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January 2022
Klaers Sees Ground-breaking this Year
for Second Half of Pavilion  
Speaking to volunteers at the National Museum of WWII Aviation’s December 12th Christmas party, museum President and CEO Bill Klaers said he hopes to break ground this year on the $7.5 million second half of the Kaija Raven Shook Aeronautical Pavilion and Aviation Hall. He also said negotiations to display a B-17 bomber in the new structure are continuing, and that a P-51 Mustang fighter will be here this summer for a ride program. We can’t wait to see both of those happen!

Klaers also announced that an extension on the museum's 25-year lease has been completed, "which means we now have 33 years left." Negotiations are underway to continue to a 50-year lease, which will extend the current lease by an additional 17 years, which is important because local sources of funding want to see longevity.

Significant funding is involved in the effort. "It's 48 million dollars to build the second half of this Pavilion and the Aviation Hall," on which "we hope to break ground sometime" in 2022 on the second half of the pavilion and would like to be able to start the AHP when the Pavilion is completed. This schedule will be totally dependent upon the fundraising. "The [new] hangar is already full of aircraft and exhibits once it is complete," and "we do have other airplanes" that are likely to take up residence at the museum.

Plans to proceed with incorporation of an airframe and powerplant school in Hangars 2A and 3 are on track, while the separate effort of preparations for the 2022 Pikes Peak Regional Air Show, scheduled for September 24th and 25th, are underway. With events impacted the past two years due to Covid restrictions, a huge public response and participation is anticipated – and looked forward to!

The air show will feature participation by all 28 of the museum's aircraft, either as flying or static displays, and will also spotlight both an Air Force Heritage Flight, with an F-35 Lightning II confirmed, and (hopefully!) a Navy Legacy Flight with an F/A-18 Hornet (in the works, we’re awaiting scheduling confirmation). These flights are always tremendously popular with the aviation crowds, and we expect to see many cameras pointed towards the skies!

Those volunteers helping to prepare the aircraft and museum for the airshow make up "the next generation that's going to carry this museum on, as far as flying and maintaining the aircraft," Klaers noted. "And that's one of the big things" that garnered the museum the honor of its 2019 designation as “The National Museum of World War II Aviation " for the United States of America. It was because we're a flying museum and not a wax museum."

Meanwhile, "we're looking at what we have to do" to take the museum to the next level, which is to be open seven days a week during the peak tourist season. That means, among other things, bringing on more volunteers, especially docents.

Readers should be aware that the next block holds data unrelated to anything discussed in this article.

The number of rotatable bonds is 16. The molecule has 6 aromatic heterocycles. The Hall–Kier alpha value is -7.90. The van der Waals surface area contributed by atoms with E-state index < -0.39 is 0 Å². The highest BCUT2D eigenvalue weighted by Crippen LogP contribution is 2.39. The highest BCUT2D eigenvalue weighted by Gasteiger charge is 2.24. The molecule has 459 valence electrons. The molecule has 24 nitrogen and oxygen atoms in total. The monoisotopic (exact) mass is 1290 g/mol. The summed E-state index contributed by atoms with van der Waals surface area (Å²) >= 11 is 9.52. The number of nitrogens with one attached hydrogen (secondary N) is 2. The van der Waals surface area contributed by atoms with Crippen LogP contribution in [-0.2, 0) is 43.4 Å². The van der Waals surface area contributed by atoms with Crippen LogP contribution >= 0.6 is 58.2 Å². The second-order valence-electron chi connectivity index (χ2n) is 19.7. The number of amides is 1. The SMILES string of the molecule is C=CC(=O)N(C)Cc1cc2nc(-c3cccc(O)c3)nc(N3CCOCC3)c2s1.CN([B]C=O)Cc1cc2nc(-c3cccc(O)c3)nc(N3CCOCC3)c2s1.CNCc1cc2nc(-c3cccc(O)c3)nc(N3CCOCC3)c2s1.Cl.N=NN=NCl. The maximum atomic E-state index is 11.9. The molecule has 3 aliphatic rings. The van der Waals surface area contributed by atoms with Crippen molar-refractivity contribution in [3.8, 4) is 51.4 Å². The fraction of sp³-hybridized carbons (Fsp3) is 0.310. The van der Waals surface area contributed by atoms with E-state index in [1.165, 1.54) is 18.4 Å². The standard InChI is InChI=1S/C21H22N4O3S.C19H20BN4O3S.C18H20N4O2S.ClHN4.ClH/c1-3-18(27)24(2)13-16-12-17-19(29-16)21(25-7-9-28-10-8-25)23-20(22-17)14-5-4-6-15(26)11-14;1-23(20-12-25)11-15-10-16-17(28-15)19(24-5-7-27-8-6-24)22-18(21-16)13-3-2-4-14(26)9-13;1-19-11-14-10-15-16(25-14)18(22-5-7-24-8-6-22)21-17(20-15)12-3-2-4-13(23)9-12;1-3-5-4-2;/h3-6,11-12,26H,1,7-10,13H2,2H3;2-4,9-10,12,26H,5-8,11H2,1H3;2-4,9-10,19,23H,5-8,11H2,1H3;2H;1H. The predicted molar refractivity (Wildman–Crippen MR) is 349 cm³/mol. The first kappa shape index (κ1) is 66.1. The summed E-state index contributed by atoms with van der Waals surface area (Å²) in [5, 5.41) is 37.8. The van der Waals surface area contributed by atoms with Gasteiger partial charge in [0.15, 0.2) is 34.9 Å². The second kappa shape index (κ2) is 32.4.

Docent Don Johnson, speaking for board member Mark Earle, who was unable to attend the party, said 50 docents are now onboard but "we're going to need a lot more" looking towards a seven-days-a-week schedule. Phil Heacock, who brought the docent program to where it is today, will be leaving the museum at the end of the year. "He will be truly missed," Johnson said. He also said there will be training for all docents to allow a standardized message to be presented to the public.

When Klaers gave his talk on December 12th, the number of paid visitors to the museum in 2021 was more than 36,000; it hit 43,754 by the end of the year with events included That number could be up more than 30 percent by the end of 2022, which is tremendous news for both the future of the museum and for Colorado Springs as a city rich with cultural and historical interest.

Author & Photo Credit: Rich Tuttle
Johnny Drury Chosen as Volunteer of the Year
It is with great pleasure that we announce Johnny Drury has been named the National Museum of World War II Aviation’s 2021 Volunteer of the Year! He was also Volunteer of the First Quarter of 2021.

Bill Klaers, museum president and CEO, said Johnny does it all, including working at the front desk, leading tours as a docent, and helping to set things up for various museum events. Johnny, who has been a volunteer at the museum since 2018, is "probably here as much as I am," Klaers said in announcing the choice at the museum's Christmas party in the Kaija Raven Shook Pavilion on December 12th.

"There's not another person in this place who's more deserving [of the honor] than John," said Debi Klaers. "We love you...and congratulations as Volunteer of the Year!"

"It's really a lot of fun coming to work here every day," Johnny said in response. He said this is especially true because his father worked on planes like our P-38 and P-47 during World War II. And, he said, "I learn something every day when I come in ... but most of all, I have fun."

Johnny is a retired United States Air Force Colonel and Vietnam combat veteran, having piloted OV-10s as a Forward Air Controller.

Author & Photo Credit: Rich Tuttle
Life of Volunteer Jim 'Stoney' Burke Celebrated at Museum
The life of volunteer Jim "Stoney" Burke was celebrated at the museum's Kaija Raven Shook Pavilion on December 28th by about 100 friends and guests. "Long before the National Museum of World War II Aviation, Vietnam veteran 'Stoney' Burke had started collecting parts of a Vultee BT-13 World War II trainer plane in hopes of building it someday," the Colorado Springs Gazette said in a tribute that day.

"He scoured the country looking for parts and pieces and, when found, they occupied many places in his home, from the attic on down. When he discovered the museum, he not only found the place he thought could bring his beloved BT-13 to life, but he found his home away from home. He was a volunteer for the last seven years. Burke recently passed away.... His collection of pieces was front and center at the memorial service."